Daytona Beach FL, supposed home to the World’s “Most Famous” Beach

East Daytona is the historic beach portion of the City along the barrier island. This and Downtown Dayton, which runs along Beach Ave on the west side of the Halifax River, are probably the oldest parts of the City developed mainly in the early 20th century. I view the core of Historic East Daytona lying in between University Blvd to the north and the E International Speedway to the South.

The City was named in honor of  Mathias Day Jr. of Mansfield, Ohio, who purchased the former Orange Grove Plantation in 1871 on the westside of the Halifax River. He built a hotel spurring the creation of the town. By 1886 the St. Johns & Halifax River Railway arrived in Daytona but it wasn’t until the 1920s that development took off. By 1930s Daytona Beach had a population of 16K.  Daytona’s wide beachs of smooth, compacted sand attracted automobile and motorcycle races in the early 20th century. This led to many land record attempts and the first stock car races in 1936.  In 1958, William France Sr. and NASCAR created the Daytona International Speedway to replace the beach course and the rest is history! Population steadily continued to grow in Daytona Beach. The City reached 30K residents in 1950 and 64 K in 2000. Population dipped a bit in the 2000s but they seem to have rebounded.

East Daytona’s grid and general walkability make it by far the best urban area in Daytona Beach. But there are many areas for improvement including better neighborhood amenities, quality urban in-fill to replace auto centric strips and surface parking lots, and much more density. 
Click here to view my Daytona Beach album on Flickr

URBAN STRENGTHS:

* Quality transit service. Probably some of the best in the Daytona Beach region.
* Convenient access to many tourist jobs at Daytona Beach and only 2 miles to Dwtn Daytona. Convenient bike and bus access to Dwtn.
* Great economic diversity here.
* Decent array of rental product at moderate prices. 1-bedrooms rent in the low $1,000s. 2-bedrooms in the low to mid $1,000s.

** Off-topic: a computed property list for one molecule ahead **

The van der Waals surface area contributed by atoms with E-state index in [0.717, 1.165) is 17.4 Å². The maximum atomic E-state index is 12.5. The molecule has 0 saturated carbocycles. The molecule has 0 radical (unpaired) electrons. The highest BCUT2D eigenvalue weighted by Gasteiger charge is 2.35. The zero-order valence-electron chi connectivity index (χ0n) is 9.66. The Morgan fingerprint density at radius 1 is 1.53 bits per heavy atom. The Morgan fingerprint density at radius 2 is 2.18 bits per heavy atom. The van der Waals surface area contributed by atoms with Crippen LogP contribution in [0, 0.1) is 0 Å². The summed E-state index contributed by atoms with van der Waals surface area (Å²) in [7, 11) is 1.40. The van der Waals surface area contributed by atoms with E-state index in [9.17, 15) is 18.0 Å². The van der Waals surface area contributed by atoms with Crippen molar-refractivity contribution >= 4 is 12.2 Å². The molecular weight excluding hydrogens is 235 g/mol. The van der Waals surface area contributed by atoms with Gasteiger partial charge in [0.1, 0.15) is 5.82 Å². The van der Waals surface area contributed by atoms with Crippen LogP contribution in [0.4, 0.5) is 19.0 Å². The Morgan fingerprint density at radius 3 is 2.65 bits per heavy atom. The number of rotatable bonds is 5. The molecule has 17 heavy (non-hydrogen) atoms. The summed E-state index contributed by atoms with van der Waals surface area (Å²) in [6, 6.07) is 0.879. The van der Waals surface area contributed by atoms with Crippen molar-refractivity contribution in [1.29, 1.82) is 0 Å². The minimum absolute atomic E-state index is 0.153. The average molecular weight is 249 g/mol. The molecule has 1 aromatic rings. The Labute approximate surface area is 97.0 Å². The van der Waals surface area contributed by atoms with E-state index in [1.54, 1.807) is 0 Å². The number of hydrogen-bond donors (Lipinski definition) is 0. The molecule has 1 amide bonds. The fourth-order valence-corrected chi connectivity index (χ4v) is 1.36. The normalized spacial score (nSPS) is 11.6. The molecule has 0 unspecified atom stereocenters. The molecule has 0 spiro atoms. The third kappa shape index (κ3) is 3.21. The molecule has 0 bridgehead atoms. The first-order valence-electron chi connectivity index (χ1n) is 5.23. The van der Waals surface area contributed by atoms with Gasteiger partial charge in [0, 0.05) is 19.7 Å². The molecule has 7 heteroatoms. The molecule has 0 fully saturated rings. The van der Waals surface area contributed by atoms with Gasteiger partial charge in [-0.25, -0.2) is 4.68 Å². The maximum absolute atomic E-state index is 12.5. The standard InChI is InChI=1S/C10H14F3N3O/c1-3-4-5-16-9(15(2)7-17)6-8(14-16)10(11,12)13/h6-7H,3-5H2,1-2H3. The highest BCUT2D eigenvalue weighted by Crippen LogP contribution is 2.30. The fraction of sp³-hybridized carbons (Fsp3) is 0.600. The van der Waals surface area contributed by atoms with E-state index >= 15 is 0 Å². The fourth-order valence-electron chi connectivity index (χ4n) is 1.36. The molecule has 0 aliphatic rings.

* Nice variety of for sale options including 1-2 bedrooms condos selling around 100K, modest SF homes selling in the $100Ks, and larger homes selling in the 200Ks & 300ks.
* Park and recreational spaces are concentrated along the shoreline. This includes the beach, pier, Breakers, Ocean Park, and the amphitheater plaza. Really no parks within the neighborhood of East Daytona.
* Plenty of attractive early 20th century Florida homes. Much of commercial district is modern.
* Nice array of schools in East Ormond Beach.
* Pretty good urban form along Seabreeze Blvd and Main Street but pretty autocentric along Atlantic Ave. Unfortunately there are many surface parking lots west of Atlantic Ave.
* Culturally a good array of restaurants, bars, & cafes,  lots of live music venues, a cineplex. and a handful of historic museums. The cultural amenities of Dwtn Daytona are also only 2 miles away.

URBAN WEAKNESSES:

* Limited racial and especially generational diversity due to East Daytona’s concentration of retirees. Very few families living here.
* ADA and sidewalk infrastructure is a mixed bag. Generally consistent sidewalks throughout but update to date ADA curbs are 50-50.
* East Daytona generally feels pretty safe but still some abandonded lots and gritty areas. Much of the touristy waterfront has seen better days and needs some reinvestment.
* Modern infill in Daytona is hit or miss.
* Pretty low density in East Daytona.
* Good vibrancy on the beach and in the commercial districts but pretty dead in the rest of East Daytona.
* Much of East Daytona’s Beach’ infill has decent urban form, but the architecture styles can be very tacky.
* Its generally pretty safe in East Daytona but there are quite a few vacant lots and some vacant bldgs.
* East Daytona’ night life can be a liability sometimes with all the rowdy tourists that roll into town.
* Some neighborhood services amenities including a post office, a drug store, tons of touristy gift shops, a handful of boutiques, and the Ocean  Walks Shoppes (mostly just restaurants and gift shops).
* No walkable supermarket or library, 

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